Agree with you on the perception. As long as the fishing is in the classic bonefish style (wide open spaces). But I do feel - key word "feel" - that when in tight quarters I have much better success "stopping" bones with my nine versus my eight. I guess this comes in part from my experience dragging Snook out from under lighted docks in the Tampa Bay area. I have snapped eight weight rods at the butt section when pinching the line and dragging the snook out from under docks.
I take identical brand seven, eight, and nine weight rods with me when I head down to the Bahamas. The major factor that I use to pick which rod to use is not so much wind, but fly size and flat type.
I am leaning more and more towards size 2 flies (or larger) tied Key's style which tend to be heavier, and bulkier. The eight weight will throw these no problem on an open flat as long as the wind is not over 12 mph.
If I am fishing a spring tide up in the Mangroves (see North Riding Point GB) I will go to the nine weight with a sixteen pound leader and 20 pound tippet. These fish rarely burn over 50 yards of line because once hooked,they head straight for the nearest mangrove field. You have to boil them like a snook to prevent them from getting back into the groves'- in this situation I alway's use the nine weight because I feel the exra back bone is required to horse the fish (hey - it's not the classic style but it is productive on certain tides)and I can definitely tell the difference between the eight and nine.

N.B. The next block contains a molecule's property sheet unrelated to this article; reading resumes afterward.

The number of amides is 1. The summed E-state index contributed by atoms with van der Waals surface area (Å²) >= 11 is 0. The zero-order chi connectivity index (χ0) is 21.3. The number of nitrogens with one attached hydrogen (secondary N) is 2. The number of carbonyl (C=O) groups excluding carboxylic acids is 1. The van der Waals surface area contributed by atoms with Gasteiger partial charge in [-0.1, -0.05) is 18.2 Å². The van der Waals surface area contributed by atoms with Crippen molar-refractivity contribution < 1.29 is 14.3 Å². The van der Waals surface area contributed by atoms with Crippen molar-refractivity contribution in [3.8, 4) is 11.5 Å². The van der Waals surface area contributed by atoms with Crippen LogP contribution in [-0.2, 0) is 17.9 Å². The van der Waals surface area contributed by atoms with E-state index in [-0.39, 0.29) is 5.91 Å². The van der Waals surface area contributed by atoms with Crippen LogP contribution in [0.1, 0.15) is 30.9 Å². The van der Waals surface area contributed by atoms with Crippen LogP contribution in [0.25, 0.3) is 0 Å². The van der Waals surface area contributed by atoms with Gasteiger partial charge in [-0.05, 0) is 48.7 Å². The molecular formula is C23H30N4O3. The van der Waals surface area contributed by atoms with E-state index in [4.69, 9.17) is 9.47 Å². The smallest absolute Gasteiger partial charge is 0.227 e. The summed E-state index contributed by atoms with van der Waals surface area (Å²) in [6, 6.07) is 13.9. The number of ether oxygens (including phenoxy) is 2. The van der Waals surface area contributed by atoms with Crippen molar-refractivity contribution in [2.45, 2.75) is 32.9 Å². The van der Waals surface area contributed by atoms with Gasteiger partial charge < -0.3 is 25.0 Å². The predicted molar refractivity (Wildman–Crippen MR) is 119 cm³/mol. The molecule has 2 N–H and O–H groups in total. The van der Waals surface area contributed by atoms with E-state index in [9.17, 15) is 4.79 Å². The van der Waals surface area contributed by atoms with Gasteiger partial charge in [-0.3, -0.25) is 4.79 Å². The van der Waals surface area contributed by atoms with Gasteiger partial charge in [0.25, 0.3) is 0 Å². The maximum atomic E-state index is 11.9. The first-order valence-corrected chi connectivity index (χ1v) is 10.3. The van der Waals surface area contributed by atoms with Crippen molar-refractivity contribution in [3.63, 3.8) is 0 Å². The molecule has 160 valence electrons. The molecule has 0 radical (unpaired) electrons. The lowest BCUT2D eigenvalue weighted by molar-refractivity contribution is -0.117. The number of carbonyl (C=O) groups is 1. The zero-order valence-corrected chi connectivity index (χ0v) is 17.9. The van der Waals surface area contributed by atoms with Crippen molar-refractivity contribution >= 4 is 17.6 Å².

I still end up fishing the eight weight seventy percent of the time. As long as the flat is open with little obstruction and, as long as I can maintain the right angles I whip a bonefish every bit as quickly with the eight as with a nine or even 10 weight.
If I am blessed, and find myself on an ultra thin flat with no wind I will throw lighter unweighted flies and the seven is perfect (o.k., o.k., this happened once out of eighteen day's last year in the Bahamas). Just set the drag and and let em' run.
Of course all of this talk on rods brings up another point in regards to Bonefishing:the reel. Although, I own three of the topline brand reels manufactured here in Florida, sometimes I wonder why. When Bonefishing I set it on the lightest drag setting - and never have I had to use the "train stopping" cork drag to reign in a bonefish. Of course the do look nice sitting in the display case in my office in between trips.
I appreciate the conversation on this board - It has me out of my mind with anticipation for my April 17th Bimini Trip!